Medical aid group quits Somalia
Aid group Doctors Without Borders is to pull out of Somalia after 22 years because of attacks on its staff, underlining the continued security risks there.
In a scathing indictment of Somalia's leaders, Doctors Without Borders, also known by its French initials as MSF, said the decision is the result of "extreme attacks on its staff in an environment where armed groups and civilian leaders increasingly support, tolerate, or condone the killing, assaulting, and abducting of humanitarian aid workers."
MSF has seen 16 staff members killed in Somalia since 1991, including two killed in 2011 in Mogadishu. It pointed to those two deaths and "the subsequent early release of the convicted killer" in contributing to its decision.
The group said the pull-out will cut off hundreds of thousands of Somali civilians from humanitarian aid.
"In choosing to kill, attack, and abduct humanitarian aid workers, these armed groups, and the civilian authorities who tolerate their actions, have sealed the fate of countless lives in Somalia," said Dr. Unni Karunakara, MSF's international president. "We are ending our programmess in Somalia because the situation in the country has created an untenable imbalance between the risks and compromises our staff must make, and our ability to provide assistance to the Somali people."
The pull-out comes about a month after the release of two Spanish MSF employees who were abducted in a Kenyan refugee camp near the border and held in Somalia for almost two years.
This nation in the Horn of Africa has been seen as making strides in security and governance. Somalia fell into anarchy in 1991 and for much of the last decade Mogadishu was ruled by warlords and al Qaida-aligned militants. Those militants from al-Shabab were forced out of the capital in 2011, and a new government was voted into place. The security gains brought new measures of freedom to the capital. But violence persists. Around two dozen local journalists have been killed since the start of 2012.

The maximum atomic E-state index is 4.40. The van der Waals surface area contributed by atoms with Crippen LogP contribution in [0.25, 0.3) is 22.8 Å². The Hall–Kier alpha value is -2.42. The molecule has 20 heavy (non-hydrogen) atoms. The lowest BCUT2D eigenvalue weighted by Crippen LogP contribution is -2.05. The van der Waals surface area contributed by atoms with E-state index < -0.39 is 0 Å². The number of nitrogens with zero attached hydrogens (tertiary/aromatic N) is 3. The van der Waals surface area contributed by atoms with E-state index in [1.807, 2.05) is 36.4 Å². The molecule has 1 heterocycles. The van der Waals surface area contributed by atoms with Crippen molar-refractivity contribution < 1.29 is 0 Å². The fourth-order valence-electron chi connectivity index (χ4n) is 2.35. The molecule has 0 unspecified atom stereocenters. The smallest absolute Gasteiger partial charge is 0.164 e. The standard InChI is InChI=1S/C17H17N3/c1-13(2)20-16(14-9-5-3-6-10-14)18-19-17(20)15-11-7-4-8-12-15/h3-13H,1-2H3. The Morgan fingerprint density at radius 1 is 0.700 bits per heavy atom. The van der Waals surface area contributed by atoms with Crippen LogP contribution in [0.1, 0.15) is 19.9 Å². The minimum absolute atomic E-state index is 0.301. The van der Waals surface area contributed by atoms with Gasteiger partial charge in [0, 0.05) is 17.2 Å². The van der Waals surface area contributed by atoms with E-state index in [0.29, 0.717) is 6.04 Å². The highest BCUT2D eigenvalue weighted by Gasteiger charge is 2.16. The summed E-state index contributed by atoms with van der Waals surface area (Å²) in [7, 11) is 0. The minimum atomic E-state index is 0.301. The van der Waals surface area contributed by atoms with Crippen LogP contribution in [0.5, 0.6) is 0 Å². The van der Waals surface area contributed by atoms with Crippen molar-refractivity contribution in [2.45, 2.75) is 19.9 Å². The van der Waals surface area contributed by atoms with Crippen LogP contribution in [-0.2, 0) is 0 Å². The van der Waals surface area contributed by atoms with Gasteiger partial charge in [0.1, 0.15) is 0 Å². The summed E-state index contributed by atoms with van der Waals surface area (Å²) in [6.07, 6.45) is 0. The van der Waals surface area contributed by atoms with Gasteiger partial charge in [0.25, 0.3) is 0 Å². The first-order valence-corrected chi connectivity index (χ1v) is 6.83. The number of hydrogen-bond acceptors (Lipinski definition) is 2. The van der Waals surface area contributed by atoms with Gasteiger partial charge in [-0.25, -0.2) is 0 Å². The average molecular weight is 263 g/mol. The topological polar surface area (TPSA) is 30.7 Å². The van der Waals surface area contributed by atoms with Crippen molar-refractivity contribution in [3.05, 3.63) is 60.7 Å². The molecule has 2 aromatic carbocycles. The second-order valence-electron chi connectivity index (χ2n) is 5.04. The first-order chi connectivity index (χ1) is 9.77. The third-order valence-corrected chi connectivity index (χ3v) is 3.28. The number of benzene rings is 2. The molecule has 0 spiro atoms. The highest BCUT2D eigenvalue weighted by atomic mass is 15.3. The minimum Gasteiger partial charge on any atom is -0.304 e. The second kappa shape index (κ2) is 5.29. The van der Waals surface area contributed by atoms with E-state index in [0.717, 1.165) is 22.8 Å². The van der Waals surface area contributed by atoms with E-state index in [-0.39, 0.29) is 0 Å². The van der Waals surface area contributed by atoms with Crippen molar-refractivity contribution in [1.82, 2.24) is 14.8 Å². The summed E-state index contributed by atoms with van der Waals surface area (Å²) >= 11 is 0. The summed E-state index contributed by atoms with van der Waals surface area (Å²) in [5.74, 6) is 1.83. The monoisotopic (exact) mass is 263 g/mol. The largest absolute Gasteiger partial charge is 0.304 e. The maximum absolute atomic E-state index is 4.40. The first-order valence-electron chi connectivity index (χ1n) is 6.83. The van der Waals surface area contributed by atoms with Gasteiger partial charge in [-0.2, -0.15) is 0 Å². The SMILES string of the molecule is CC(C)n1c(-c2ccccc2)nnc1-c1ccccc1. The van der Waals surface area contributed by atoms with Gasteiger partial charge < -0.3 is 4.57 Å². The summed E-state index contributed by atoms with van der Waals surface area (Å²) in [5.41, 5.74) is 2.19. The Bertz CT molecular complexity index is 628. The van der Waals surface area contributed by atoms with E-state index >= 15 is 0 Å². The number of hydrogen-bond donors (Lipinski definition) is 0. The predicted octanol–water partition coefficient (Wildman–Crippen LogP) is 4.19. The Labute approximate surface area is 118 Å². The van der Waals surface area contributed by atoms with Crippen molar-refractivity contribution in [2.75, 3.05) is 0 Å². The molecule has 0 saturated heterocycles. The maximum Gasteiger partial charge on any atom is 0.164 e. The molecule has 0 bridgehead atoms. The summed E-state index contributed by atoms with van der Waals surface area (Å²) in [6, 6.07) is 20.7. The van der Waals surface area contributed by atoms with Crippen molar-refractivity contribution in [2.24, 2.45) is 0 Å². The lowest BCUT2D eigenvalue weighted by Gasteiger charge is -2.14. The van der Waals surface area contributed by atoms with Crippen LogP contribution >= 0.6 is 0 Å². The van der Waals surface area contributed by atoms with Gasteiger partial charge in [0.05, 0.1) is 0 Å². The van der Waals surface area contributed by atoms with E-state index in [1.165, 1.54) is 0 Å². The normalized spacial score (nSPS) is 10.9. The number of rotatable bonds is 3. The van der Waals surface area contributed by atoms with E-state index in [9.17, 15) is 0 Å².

Humanitarian needs in Somalia created unparalleled levels of risk for MSF, much of it born by Somali staff, the aid group said, forcing it to "take the exceptional measure of utilising armed guards, which it does not do in any other country, and to tolerate extreme limits on its ability to independently assess and respond to the needs of the population."
Al-Shabab still controls much of the country's south. The group allows very few outside aid groups to operate in its territory.
MSF will close programmess in Mogadishu and 10 other locations. The group said it provided more than 624,000 medical consultations and admitted 41,000 patients to hospitals and cared for more than 30,000 malnourished children last year alone.